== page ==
Reference,Scientific — Dakotah @ 5:14 pm

This is the video that I was talking about where they stack e-magnets inside one another. They show a brief inside look at the coil plates. You can skip to 4 minutes.


Artists,Assignment,Scientific,Submission — Dakotah @ 1:33 pm

Above is a device made by Alan Storey that plots the movement of four different ballerinas performing The Four Seasons. The dialog between the performance of the dancers pertain to the passage of time. At the end of the performance the image is revealed to the audience as if gesturing a bow. One of the interesting things about this piece to me is the simplicity of materials and mechanics or “low-tech”. There is a nostalgic quality to this simplicity that speaks to a desire for a simpler time with more primitive technology.

parietals 2005 from Anne Lilly on Vimeo.

Anne Lilly (above) makes these beautifully crafted interactive kinetic sculpture that are highly and precisely ordered. Although she uses very industrial materials she accomplishes very fluid and organic movements.

Ventilator, 1997 by Olafur Eliasson by C-Monster

In this piece by Olafur Eliasson I enjoy the simple whimsical behavior that moves quite arbitrarily around the massive space.

I thought Simon Penny is a good reference especially in the discussion/ critique on artificial intelligence.

Sustainability is definitely a hot topic of discussion. With robots to the rescue there is no doubt that this is an attainable dream. I love the notion of a delicate closed loop system that depends on the proper function of all its parts.

The complexities of vague simplicity

Bio-inspired,Scientific,Technique — Robb Godshaw @ 1:28 pm

Through the implementation of simple rules, elagant humanist behaviors appear to emerge in the behavior of Braitenberg’s little robots.
His notion that artificially implementing natural selection on a table full of robots might yield better robots than careful design got my attention. I think that in cases of simple insect-like behavior this would be an ideal and elegant way of solving ones problem. With the goal of survival in certain conditions and the limited resources of simple logic, it would seem best to use this randomly seeded naturally culled robot group as a starting point. The tremendous amount of time and resources it would consume to build and allow to die a sufficient quantity of robots would be disadvantageous. Also, you would end up with a robot who could survive the conditions the table indefinitely, but you would have no way of knowing how or why, nor would you be certain it could survive in similar conditions. Mother nature had all the time in the world to get it wrong again and again. Humans are in a hurry. Humans should probably stick to engineering. RObotFall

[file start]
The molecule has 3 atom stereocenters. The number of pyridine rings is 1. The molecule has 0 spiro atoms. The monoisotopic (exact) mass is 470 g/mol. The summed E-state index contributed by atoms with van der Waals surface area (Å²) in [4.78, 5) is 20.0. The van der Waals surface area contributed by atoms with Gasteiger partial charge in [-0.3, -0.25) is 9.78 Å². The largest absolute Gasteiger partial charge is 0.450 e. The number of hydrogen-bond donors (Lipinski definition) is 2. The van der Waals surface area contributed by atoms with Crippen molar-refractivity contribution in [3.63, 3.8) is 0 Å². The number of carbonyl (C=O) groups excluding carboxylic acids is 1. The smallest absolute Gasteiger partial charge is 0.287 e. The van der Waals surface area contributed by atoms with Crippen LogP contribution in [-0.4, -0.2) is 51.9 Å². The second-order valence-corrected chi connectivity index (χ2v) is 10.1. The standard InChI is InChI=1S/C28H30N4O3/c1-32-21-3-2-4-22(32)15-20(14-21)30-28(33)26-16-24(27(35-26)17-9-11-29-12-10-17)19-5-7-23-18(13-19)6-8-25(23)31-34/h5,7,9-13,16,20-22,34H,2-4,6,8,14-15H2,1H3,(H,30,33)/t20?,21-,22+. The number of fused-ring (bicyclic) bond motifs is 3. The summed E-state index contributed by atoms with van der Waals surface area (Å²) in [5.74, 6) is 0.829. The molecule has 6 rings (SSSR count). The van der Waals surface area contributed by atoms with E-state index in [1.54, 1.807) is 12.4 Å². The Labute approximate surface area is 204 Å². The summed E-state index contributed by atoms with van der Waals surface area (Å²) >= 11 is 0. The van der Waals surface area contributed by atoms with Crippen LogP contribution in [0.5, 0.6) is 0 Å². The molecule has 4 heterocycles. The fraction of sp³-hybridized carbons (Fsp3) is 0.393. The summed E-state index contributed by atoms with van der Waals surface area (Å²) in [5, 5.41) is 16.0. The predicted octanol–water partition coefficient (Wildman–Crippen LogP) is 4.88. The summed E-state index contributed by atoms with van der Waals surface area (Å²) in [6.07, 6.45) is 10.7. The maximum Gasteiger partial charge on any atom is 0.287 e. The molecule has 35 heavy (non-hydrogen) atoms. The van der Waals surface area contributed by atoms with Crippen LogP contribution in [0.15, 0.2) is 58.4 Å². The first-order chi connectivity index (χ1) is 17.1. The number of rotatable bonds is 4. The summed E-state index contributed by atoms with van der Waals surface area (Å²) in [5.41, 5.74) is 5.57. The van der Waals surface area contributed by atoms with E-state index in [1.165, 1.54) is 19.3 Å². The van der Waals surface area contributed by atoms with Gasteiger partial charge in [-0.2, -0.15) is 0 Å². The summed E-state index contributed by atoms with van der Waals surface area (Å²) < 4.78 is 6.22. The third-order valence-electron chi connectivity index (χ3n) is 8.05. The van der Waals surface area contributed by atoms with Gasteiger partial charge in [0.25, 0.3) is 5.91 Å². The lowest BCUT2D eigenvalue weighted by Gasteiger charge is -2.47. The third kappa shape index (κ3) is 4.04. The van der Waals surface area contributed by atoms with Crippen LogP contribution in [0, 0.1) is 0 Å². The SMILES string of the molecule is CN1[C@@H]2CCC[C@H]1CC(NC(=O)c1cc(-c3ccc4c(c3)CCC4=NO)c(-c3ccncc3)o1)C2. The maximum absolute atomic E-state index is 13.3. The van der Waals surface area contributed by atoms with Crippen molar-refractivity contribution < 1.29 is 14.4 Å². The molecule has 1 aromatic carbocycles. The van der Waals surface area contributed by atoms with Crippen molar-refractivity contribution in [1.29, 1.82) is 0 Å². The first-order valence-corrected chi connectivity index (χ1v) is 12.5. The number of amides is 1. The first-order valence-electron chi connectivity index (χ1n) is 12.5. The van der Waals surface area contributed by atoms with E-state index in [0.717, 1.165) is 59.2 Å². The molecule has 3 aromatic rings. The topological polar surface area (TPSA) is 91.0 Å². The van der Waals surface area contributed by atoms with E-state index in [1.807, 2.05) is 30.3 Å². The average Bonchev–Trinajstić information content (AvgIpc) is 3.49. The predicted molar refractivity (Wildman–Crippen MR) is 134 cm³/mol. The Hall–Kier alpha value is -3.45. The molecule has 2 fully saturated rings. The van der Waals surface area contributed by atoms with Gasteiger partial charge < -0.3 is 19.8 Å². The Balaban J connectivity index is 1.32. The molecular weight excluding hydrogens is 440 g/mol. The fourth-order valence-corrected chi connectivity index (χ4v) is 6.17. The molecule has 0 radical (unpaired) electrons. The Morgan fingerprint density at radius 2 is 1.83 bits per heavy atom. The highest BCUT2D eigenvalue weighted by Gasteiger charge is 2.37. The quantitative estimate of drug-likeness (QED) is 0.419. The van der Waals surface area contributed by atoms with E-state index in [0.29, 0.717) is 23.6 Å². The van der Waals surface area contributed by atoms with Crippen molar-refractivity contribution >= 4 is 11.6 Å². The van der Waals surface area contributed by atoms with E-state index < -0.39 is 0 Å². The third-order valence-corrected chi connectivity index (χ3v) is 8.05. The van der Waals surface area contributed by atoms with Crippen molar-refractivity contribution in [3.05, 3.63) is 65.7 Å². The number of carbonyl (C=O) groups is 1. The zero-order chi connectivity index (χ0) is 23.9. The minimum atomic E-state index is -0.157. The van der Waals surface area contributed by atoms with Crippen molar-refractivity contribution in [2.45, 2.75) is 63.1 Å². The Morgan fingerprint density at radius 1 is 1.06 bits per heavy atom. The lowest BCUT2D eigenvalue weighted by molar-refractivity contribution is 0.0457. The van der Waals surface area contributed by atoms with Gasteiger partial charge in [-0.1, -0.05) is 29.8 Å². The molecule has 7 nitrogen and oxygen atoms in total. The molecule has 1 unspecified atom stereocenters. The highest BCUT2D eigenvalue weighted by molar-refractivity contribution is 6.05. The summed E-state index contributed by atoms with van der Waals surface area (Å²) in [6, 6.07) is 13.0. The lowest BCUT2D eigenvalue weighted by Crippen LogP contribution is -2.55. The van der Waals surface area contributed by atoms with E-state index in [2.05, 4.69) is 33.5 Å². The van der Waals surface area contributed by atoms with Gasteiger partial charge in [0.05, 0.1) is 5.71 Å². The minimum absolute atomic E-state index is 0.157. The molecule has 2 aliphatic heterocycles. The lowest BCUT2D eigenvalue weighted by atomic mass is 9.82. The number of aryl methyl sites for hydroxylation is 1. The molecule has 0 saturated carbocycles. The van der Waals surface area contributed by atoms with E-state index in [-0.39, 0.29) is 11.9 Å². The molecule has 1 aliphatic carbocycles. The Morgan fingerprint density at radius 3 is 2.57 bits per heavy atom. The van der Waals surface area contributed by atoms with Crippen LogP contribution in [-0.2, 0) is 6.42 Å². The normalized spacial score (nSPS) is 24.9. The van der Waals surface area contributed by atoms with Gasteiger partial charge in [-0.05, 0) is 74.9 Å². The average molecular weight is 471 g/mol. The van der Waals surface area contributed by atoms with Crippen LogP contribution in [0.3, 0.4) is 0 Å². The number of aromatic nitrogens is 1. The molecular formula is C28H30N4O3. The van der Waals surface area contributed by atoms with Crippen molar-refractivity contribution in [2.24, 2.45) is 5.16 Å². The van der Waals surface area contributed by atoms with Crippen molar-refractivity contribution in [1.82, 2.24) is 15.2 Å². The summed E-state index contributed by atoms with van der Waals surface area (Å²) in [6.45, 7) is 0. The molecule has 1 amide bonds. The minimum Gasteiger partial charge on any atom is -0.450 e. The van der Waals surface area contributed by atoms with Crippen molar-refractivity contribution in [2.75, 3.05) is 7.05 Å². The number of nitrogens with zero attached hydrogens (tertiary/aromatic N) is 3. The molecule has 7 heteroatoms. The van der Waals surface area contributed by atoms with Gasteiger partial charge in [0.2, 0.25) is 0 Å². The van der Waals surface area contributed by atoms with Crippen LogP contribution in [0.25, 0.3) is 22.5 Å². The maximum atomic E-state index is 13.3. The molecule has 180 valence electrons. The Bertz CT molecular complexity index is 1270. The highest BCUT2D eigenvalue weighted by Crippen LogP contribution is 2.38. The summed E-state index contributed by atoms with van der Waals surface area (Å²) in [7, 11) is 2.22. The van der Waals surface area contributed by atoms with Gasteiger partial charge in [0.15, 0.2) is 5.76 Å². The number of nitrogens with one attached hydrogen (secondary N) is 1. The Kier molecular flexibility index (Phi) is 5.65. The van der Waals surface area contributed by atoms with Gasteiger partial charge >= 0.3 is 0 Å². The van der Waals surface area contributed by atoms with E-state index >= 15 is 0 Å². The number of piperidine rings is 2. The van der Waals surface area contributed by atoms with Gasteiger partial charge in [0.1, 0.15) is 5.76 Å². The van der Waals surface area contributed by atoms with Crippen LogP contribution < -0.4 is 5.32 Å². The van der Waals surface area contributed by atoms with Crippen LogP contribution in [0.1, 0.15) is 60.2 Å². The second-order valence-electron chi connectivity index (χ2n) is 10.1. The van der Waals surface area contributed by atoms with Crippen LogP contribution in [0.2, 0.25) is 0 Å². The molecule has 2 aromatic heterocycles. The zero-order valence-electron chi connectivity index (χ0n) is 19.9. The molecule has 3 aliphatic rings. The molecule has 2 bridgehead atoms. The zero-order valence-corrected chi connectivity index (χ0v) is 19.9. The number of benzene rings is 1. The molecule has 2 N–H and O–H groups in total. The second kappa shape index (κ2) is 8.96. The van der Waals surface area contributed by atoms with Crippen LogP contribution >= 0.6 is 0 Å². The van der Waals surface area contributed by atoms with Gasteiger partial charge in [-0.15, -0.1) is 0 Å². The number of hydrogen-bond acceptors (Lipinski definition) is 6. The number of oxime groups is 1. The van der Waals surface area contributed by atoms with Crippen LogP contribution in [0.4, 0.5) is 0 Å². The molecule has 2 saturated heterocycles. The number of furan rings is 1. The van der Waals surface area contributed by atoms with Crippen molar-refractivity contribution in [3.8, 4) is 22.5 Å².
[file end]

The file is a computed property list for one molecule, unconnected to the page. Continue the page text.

Candidate robot teeters on edge of cliff, hoping to be fit for habitation of infinite white plane.
Image is stolen clip art, Blur is watermark.

As far as the emotive qualities of lifelike things, there is a lot to be gleaned from insects and other simple organisms. Their nervous systems may be low level enough to practically replicate with current robotic technology. Persson outlines the frank notion that we are way behind being able to actually recreate intelligence in robots, we may as well get good at tricking humans. I find the practicality of this stance somewhat refreshing in a world of missed expectations and lofty aspirations. We’ll get there, relax everybody.

This lil roach bot sure does capture the gesture of the desperate clawing of an insect. Despite the fact that it is being controlled by a human, I instantly ascribe desire and desperation to the mechanical device. Curious.


Reference,Scientific,Uncategorized — Robb Godshaw @ 4:36 am


The robonaut is the first humanoid robot to come into use in space.

The practicality of this device is obviously quite limited. It is intended as a research platform into humanoid robot presence in later missions.
NASA hopes that by watching the interactions and problems that a robot in a space craft presents, it can improve them to a point where deep-space missions can be unmanned. (more…)

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